This is not what you bargained for when you started managing people, is it?
I mean, you're dealing with professionals aren't you? You know, adults?
So why are you being expected to get solve every single personality clash?
Well, it may not seem right, but managing conflict in the workplace comes with the territory of managing people.
You are, after all, managing people.
So what do you do when staff don't get along?
Well, firstly, don't assume that it's your responsibility to make sure everyone gets along.
Yes, you read that correctly. You do not have to shoulder everyone else's problems!
If one of your team members has a problem with someone else, it's her problem...
Unless it's having a substantial, negative impact on your team's results.
Which may well be the case... leaving you with two choices:
1. Identify the cause of the dispute and encourage them to resolve their differences, or
2. Forget about trying to find out "why", and simply get them as far away from each other as possible!
I like the second approach for its simplicity. After all, you're a manager -- not a counselor!
So if you can restructure the work so that neither person has to deal with the other very often or at all, then you may be able to solve the problem without getting involved in the dispute.
However, this approach may not work if the conflict is more than just a work-related dispute. If it's more like a "personal vendetta" -- where the two people in question are likely to go out of their way to hinder each other -- then restructuring the work won't help.
Also, in many cases, you can't separate people! You might need them to work together, or at least to have them co-exist in a small work environment.
In this case, I suggest you identify the cause of the dispute, if only to work out whether you can fix it or not.
So... is the dispute due to:
-- Some kind of misunderstanding
-- Professional differences
-- Contrasting values, attitudes or beliefs, or
-- A "wrong" that one of the parties has somehow inflicted on the other?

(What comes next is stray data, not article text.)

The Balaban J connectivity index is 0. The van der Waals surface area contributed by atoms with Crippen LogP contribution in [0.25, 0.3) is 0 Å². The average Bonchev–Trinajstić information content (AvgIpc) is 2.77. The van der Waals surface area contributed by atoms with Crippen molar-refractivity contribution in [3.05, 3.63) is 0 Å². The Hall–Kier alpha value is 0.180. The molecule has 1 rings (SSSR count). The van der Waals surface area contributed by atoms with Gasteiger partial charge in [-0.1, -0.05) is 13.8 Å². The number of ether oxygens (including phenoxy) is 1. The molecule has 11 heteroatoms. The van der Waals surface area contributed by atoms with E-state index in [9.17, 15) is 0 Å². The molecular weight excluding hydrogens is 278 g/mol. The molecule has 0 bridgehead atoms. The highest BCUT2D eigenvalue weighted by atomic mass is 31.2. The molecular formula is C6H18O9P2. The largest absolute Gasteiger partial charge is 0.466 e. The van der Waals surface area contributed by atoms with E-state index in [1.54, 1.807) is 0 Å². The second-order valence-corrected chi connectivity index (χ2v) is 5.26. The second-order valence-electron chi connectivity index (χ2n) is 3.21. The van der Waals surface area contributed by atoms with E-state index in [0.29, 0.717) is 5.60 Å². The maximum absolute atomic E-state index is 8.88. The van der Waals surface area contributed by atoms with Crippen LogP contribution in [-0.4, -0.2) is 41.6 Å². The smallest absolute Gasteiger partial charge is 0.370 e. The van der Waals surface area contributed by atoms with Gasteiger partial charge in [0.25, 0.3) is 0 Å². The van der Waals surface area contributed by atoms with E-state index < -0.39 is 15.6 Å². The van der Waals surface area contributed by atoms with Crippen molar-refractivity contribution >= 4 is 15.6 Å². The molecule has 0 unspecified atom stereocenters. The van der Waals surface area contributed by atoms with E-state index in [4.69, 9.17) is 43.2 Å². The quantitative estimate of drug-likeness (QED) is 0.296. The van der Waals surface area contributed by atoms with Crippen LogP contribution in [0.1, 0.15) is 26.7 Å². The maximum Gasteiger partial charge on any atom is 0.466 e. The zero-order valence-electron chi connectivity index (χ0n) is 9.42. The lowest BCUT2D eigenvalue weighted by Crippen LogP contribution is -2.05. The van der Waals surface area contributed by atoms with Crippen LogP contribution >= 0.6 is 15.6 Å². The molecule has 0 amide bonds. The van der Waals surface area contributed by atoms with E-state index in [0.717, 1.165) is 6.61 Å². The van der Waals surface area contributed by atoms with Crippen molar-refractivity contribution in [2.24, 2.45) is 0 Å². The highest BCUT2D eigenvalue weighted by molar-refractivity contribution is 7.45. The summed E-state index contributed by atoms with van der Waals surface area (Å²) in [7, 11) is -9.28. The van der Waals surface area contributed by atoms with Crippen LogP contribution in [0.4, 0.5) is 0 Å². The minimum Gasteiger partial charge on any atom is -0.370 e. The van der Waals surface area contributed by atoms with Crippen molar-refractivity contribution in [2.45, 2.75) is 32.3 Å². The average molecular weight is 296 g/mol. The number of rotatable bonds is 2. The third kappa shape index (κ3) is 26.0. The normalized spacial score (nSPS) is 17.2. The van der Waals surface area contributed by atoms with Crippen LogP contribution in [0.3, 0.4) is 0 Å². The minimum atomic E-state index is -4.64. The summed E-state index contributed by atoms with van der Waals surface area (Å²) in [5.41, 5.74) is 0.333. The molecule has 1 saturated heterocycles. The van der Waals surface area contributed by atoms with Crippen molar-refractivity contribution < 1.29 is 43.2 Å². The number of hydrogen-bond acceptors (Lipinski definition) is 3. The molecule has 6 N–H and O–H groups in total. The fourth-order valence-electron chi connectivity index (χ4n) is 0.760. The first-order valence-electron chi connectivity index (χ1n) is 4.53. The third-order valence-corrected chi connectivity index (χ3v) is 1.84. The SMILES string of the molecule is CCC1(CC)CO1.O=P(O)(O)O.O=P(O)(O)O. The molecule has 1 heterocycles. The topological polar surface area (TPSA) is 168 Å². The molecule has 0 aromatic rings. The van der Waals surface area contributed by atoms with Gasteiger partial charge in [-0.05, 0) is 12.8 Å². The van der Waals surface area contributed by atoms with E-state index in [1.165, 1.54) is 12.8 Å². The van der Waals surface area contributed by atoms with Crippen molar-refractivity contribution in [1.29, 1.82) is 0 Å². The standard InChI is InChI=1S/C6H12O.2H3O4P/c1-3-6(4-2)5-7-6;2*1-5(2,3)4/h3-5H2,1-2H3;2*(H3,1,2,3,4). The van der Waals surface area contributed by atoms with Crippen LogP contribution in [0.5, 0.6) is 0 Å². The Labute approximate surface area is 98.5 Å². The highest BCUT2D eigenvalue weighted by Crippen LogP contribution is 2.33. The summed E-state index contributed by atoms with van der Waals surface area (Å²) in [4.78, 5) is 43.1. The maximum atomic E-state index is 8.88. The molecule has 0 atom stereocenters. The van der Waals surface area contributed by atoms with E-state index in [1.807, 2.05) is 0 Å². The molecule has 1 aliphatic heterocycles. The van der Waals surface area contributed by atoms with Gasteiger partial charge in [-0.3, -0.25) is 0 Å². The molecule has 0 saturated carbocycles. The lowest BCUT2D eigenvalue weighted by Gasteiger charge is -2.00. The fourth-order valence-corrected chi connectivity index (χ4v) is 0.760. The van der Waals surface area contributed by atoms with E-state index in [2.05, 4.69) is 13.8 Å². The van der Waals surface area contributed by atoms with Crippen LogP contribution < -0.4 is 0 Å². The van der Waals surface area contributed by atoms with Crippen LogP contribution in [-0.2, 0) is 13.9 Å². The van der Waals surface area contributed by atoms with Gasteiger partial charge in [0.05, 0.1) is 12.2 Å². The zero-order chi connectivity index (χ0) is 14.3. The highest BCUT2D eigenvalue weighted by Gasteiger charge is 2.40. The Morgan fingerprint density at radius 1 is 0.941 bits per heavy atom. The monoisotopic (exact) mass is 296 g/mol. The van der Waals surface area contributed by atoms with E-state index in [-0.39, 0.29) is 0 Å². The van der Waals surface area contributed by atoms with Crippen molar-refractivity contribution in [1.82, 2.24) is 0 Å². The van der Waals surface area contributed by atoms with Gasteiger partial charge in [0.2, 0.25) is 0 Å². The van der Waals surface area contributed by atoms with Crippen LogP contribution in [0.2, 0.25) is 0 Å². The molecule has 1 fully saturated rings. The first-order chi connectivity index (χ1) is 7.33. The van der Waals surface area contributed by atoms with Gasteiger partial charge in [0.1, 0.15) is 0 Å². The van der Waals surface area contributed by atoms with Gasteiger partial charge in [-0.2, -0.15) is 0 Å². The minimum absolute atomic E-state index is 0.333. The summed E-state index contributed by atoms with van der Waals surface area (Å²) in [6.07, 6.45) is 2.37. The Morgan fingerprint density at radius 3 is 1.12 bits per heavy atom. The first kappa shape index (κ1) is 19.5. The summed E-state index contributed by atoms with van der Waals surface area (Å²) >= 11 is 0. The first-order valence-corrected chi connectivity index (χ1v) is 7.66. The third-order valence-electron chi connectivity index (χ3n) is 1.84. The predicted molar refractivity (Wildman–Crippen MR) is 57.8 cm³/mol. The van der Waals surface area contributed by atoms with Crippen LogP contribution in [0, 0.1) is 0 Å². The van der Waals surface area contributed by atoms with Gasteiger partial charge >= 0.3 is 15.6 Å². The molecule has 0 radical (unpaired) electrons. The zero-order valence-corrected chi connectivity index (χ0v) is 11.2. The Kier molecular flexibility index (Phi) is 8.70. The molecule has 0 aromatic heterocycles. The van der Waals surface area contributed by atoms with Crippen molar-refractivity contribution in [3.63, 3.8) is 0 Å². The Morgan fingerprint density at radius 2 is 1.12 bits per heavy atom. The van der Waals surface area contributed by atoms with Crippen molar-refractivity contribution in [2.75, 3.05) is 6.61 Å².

If the conflict is due to a genuine misunderstanding, you may be able to clear it up to everyone's satisfaction.
You may also have a chance at fixing the problem if it's due to professional differences.
For example, if two people simply work differently, you may be able to make small -- but significant changes -- to how the work is done to minimize the chance of conflict.
I mean, if you have someone who loves coming up with big ideas and someone who's naturally critical -- it's probably best not to invite them both to a brainstorming workshop!
Instead, let the big ideas person do the brainstorming, and then after he or she has finished, invite the critic to voice his or her concerns.
However, if there are fundamental differences in values, attitudes or beliefs -- or some kind of
irrevocable "wrong" has been committed -- all your efforts may be in vain.
In that case, it's time to get tough. The fact is, if the conflict is negatively impacting on your team, then you need to get rid of one or both of the people responsible.
Just make sure you don't do this without warning them -- in fact, a warning may be what you need to force them to cooperate -- and make sure you comply with all legal, corporate policy and ethical considerations.
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Anna Johnson is the author of the How To Manage People System, including her book, How To Manage People (Even If You're A Control Freak!). Get Anna's FREE 12-page report How To Be An Outstanding Manager - The 8 Vital Keys To Managing People Effectively
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